Targeting an antimicrobial effector function in insect immunity as a pest control strategy
Author(s)Raman, Rahul; Sasisekharan, Ram; Bachelet, Ido; Bulmera, Mark S.; Rosengaus, Rebeca B.
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Insect pests such as termites cause damages to crops and man-made structures estimated at over $30 billion per year, imposing a global challenge for the human economy. Here, we report a strategy for compromising insect immunity that might lead to the development of nontoxic, sustainable pest control methods. Gram-negative bacteria binding proteins (GNBPs) are critical for sensing pathogenic infection and triggering effector responses. We report that termite GNBP-2 (tGNBP-2) shows β(1,3)-glucanase effector activity previously unknown in animal immunity and is a pleiotropic pattern recognition receptor and an antimicrobial effector protein. Termites incorporate this protein into the nest building material, where it functions as a nest-embedded sensor that cleaves and releases pathogenic components, priming termites for improved antimicrobial defense. By means of rational design, we present an inexpensive, nontoxic small molecule glycomimetic that blocks tGNBP-2, thus exposing termites in vivo to accelerated infection and death from specific and opportunistic pathogens. Such a molecule, introduced into building materials and agricultural methods, could protect valuable assets from insect pests.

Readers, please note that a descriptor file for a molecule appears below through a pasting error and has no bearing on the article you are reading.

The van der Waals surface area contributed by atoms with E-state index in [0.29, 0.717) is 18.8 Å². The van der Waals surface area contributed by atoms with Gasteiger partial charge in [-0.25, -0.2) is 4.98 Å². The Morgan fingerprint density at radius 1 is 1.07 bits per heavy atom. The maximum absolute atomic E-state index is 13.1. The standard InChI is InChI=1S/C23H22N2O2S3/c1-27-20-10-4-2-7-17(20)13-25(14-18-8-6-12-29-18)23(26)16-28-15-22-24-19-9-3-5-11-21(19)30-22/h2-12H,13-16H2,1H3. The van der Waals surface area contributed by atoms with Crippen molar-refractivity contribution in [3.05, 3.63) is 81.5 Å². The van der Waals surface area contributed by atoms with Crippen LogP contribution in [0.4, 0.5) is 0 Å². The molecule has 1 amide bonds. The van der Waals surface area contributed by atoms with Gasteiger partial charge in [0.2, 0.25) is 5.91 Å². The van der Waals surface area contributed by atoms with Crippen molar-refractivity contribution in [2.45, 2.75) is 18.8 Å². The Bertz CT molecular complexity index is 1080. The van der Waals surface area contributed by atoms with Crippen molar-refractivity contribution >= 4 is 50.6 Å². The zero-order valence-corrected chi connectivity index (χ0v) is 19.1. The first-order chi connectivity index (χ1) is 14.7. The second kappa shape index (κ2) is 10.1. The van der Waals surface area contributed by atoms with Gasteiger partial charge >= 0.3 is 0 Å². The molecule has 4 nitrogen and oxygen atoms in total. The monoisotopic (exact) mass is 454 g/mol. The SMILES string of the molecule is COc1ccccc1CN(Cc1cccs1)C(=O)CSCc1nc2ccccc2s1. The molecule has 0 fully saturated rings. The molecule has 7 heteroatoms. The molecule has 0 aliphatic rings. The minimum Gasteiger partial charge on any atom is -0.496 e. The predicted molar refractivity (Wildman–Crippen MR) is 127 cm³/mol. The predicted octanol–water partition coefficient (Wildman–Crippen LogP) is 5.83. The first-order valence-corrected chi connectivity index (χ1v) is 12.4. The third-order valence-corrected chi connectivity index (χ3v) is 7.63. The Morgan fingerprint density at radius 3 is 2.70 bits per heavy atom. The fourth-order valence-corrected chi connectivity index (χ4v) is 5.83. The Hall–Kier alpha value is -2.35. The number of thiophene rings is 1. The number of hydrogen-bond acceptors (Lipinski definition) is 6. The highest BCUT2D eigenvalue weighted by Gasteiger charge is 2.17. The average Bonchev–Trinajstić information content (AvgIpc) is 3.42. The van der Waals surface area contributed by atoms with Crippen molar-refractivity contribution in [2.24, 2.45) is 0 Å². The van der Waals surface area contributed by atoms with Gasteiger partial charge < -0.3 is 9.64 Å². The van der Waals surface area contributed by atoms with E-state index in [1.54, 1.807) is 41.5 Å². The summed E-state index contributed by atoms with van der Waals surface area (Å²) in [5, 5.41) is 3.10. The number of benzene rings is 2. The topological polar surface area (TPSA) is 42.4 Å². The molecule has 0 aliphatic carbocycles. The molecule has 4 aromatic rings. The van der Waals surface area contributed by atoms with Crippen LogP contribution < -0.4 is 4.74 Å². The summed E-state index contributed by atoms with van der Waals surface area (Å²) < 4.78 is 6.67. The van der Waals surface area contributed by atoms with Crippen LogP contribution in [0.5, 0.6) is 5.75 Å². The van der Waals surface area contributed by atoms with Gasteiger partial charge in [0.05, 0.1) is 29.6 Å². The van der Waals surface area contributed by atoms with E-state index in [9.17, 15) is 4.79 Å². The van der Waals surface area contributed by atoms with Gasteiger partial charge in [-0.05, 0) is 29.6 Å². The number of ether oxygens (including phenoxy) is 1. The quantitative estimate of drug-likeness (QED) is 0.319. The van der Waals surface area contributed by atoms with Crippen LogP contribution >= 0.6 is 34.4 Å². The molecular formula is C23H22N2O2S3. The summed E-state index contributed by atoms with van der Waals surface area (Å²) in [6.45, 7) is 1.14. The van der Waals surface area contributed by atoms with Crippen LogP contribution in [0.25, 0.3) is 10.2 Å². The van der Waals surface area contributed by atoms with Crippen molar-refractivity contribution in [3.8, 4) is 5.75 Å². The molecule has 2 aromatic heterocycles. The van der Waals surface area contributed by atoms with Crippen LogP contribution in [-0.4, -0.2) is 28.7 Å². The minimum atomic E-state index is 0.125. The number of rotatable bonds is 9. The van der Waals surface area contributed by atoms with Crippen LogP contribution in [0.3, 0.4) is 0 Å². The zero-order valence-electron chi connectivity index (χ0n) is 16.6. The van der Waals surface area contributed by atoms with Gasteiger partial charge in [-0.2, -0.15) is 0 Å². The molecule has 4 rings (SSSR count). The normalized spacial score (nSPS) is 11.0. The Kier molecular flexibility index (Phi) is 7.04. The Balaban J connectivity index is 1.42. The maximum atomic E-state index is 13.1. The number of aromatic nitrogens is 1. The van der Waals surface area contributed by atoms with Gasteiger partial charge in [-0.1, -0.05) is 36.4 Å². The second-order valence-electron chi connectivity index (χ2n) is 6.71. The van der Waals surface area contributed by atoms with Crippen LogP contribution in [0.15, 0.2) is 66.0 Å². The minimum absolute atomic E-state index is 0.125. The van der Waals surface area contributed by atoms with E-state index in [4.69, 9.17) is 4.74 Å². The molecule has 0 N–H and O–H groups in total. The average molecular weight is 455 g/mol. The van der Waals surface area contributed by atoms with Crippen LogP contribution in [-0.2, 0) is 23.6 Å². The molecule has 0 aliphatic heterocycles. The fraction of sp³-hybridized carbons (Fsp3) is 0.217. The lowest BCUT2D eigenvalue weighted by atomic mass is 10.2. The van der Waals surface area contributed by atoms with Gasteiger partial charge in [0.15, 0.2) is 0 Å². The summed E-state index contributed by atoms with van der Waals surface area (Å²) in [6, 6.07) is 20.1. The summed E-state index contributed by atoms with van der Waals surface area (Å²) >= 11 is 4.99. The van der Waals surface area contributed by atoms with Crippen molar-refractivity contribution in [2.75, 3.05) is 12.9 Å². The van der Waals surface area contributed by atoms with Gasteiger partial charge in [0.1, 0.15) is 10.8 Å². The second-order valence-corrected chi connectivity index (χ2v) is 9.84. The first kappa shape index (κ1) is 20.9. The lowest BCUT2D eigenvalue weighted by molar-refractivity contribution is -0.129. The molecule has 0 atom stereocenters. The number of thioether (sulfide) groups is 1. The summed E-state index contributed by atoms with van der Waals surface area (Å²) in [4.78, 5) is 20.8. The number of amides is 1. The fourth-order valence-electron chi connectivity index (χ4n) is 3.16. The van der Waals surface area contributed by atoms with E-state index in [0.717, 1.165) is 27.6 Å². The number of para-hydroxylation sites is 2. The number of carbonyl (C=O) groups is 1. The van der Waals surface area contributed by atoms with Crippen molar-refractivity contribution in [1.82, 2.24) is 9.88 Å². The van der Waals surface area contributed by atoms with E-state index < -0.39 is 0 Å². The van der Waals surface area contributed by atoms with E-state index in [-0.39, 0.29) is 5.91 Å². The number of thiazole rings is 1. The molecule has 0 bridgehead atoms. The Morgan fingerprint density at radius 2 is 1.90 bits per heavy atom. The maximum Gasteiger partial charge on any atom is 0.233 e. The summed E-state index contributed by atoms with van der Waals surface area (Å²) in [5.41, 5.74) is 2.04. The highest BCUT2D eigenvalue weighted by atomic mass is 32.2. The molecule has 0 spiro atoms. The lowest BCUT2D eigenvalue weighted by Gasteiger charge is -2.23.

DepartmentHarvard University--MIT Division of Health Sciences and Technology
Proceedings of the National Academy of Sciences of the United States of America
United States National Academy of Sciences
Bulmer, Mark S et al. “Targeting an antimicrobial effector function in insect immunity as a pest control strategy.” Proceedings of the National Academy of Sciences 106.31 (2009): 12652-12657. © 2010 National Academy of Sciences
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